I came across a comment in the Sunday papers this week that made my jaw slacken a little: “The liability of final salary retirement schemes for NHS staff, police, teachers and other state workers rose by £190 billion to £1.5 trillion in the 12 months to March last year, according to official data”. Yikes!.
When you consider that statement above, you come to an inescapable conclusion: we just cannot afford to retire in the way many of us had expected to. And certainly not when you apply the dwindling money available to the increase in years it might have to be spread across.
On the pages of this blog, I lightheartedly discuss my dilemma, “Retire early or work: work or retire early?”, and usually comment about what a nice problem it is to have. But increasingly I feel that my generation might be one of the first and last to face it because, as a society, there’s no way we can fund forty years of retirement. It’s just impossible. It might actually be impossible for me too, a thought that often undermines my own contentment and nudges me toward thinking that, really, earning a bit more money while I still can might not be too bad an idea.
To an extent, we already know we have a big pensions problem – the state pension age is stretching out further and further while the collapse of BHS and Tata steel are seen to be exacerbated by horrendous pension deficits. This makes me chew my nails over the stability of my own private Defined Benefit pension scheme while my wife, who worked for a time in the NHS, wonders if she’ll be allowed to pick up her NHS pension at 60? I personally know policemen, firemen and doctors who are keeping rather quiet about the fantastic public sector deals they have that will see them quit their jobs “fully vested” on the pension front at fifty five. I think they’re almost scared to mention it in case someone in Government realises the magnitude of the problems we face, and whips it out from under them. Now, I’m not about to enter the pensions debate on either side about the private versus the public sector, partly because through my public sector Darling Other Half, I’ll hopefully benefit from both. I’ll state that for the moment I seem to be one of the lucky ones, and leave it at that.
In this blog, the financial underpinning of my early retirement is a given, and I’m very conscious of it even if I choose not to expose the detail of it in public. The choices that I have were enabled by the personal workaholic and tight-wad decades that came before retirement, where I worked and saved, worked and saved and worked and saved, until I’d had enough of that lifestyle. Plenty of bloggers are focused on those aspects of working and saving and funding early retirement, so I tend to focus on the non-financial ups and downs of this kind of life, where fifty years of playing golf suddenly doesn’t seem to be the perfect existence I once imagined it might be (and certainly not when the first ten of them are playing golf either on your own or with the “real” pensioners of the generation ahead of me.)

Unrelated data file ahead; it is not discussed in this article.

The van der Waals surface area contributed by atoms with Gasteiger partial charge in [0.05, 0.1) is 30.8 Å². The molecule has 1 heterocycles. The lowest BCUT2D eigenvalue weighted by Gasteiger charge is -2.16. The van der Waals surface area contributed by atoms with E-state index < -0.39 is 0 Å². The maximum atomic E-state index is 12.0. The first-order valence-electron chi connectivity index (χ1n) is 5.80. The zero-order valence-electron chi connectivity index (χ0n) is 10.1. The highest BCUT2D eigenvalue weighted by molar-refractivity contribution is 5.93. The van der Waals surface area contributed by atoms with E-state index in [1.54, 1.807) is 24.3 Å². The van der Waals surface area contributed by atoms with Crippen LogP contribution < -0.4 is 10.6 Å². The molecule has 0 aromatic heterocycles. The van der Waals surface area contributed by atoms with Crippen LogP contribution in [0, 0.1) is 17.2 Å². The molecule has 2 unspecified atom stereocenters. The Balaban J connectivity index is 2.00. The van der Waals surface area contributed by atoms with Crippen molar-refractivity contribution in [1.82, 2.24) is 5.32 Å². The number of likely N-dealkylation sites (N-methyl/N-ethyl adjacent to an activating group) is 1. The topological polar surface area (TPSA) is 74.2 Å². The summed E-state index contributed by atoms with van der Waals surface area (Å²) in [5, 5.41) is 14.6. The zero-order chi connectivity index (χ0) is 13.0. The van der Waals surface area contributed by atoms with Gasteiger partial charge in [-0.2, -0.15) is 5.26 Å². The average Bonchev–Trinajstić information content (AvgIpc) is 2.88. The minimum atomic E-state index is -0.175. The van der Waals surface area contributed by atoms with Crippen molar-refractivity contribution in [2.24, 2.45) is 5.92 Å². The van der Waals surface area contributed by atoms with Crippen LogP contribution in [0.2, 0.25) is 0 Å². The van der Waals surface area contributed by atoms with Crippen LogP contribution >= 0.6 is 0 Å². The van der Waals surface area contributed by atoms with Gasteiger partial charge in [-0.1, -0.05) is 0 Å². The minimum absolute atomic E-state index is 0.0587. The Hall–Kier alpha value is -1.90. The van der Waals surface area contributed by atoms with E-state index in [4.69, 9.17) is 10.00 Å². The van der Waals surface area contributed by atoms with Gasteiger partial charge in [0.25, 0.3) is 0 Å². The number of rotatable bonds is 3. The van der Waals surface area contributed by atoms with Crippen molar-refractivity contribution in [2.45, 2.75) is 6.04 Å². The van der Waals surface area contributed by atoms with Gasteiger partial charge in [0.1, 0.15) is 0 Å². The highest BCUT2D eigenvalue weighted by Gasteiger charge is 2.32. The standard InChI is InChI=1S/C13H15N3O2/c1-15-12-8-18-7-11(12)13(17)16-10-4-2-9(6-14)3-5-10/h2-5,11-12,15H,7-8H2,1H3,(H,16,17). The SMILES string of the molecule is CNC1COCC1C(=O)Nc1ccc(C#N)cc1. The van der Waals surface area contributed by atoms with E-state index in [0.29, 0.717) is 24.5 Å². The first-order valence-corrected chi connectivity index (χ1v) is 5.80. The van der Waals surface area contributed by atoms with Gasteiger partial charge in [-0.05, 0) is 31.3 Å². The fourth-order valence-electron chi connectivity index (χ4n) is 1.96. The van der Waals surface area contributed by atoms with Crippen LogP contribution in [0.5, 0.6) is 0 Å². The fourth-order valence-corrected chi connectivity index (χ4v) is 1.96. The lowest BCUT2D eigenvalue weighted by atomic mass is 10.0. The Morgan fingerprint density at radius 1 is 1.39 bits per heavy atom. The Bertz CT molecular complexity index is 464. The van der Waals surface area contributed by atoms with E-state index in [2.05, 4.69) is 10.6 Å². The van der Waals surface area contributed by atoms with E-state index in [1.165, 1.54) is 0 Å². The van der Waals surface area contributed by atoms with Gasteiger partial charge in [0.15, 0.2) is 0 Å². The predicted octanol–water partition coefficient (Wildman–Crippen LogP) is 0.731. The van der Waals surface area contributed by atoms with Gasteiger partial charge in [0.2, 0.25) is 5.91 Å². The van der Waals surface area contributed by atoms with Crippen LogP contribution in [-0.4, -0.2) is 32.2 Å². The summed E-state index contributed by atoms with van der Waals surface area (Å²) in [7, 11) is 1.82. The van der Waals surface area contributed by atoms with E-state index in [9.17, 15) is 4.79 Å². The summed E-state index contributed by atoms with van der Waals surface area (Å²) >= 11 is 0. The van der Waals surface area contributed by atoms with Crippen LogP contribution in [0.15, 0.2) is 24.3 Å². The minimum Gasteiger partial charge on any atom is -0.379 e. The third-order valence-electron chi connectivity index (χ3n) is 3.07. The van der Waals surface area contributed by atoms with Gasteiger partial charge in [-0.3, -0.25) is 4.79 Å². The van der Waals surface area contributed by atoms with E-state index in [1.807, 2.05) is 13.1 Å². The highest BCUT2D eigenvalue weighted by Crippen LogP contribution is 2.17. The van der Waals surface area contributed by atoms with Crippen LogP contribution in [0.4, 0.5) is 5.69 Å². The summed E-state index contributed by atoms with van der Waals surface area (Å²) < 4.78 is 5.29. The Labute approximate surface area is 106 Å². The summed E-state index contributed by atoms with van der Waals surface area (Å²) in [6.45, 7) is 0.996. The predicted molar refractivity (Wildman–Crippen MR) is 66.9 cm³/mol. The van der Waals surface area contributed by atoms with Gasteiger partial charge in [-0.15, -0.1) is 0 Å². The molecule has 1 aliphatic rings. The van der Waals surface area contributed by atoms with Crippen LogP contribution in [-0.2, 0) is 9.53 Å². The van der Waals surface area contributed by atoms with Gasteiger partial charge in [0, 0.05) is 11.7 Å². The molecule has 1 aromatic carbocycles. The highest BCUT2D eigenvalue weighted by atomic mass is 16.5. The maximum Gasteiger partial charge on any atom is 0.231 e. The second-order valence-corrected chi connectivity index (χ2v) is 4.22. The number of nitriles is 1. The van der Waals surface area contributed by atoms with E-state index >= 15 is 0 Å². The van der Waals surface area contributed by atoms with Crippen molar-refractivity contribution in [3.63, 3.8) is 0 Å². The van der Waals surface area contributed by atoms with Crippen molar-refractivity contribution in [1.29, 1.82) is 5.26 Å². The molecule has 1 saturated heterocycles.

So I often muse about the working life with the undercurrent sentiment being that I think I need to go back to work, despite the fact that, financially, I don’t really “need” to. Frankly, I feel I’m too young to retire in my fifties. I know I’m not alone in this. The aforementioned policemen, firemen and doctors of my acquaintance are thinking the same way – what other jobs can they land once they crystalise their pension? A bit of consultancy three days a week, maybe? A bit of private practice at the hours of their choosing? A bit of standby employment when needed? And a general annoyance that, with “everyone” thinking the same way (whilst ageist employers are generally not) those options may be more limited than they could be.
The fact is, the old model of how we saw life panning out – education, work, retirement – is a busted flush. It’s just not fit for purpose any more. I’ve recently read that the young already know this and are carving out different options for themselves between the ages of 18 and 30 which, like the advent of the “teenager” in the fifties, is becoming a distinct life stage. Well, I’m thinking that I’m at the other end of it, trying to carve out options for a life in the years between 55 and 70. I’m just not ready for full time retirement, but neither do I want to return to the working life I had – the sixty plus hour working week, the time away from home, the politics of career building, the status anxiety of earning a crust. The options that the 18-30s are adopting are probably the ones I’m going to have to look at: self-employment, learning new skills, taking interim roles, part-time work, six month contracts, maintaining networks and asking for roles that might not yet have become conventional ways of working. Flexibility on what you do, how you do it (and what you might be paid for it) will be key.
This trend might be increasingly self-evident, but it strikes me that I’m choosing to seek this option out. Millions won’t have that choice – quite simply they will NEED to find work between the ages of 55 and 70. I think that many of the roles that might be available for the 55 to 70 year olds are going to be those sought out by the 18 to 30 year olds, and it’s going to be “interesting” to see which age groups settle into which roles and how our society is going to have to change to accommodate it.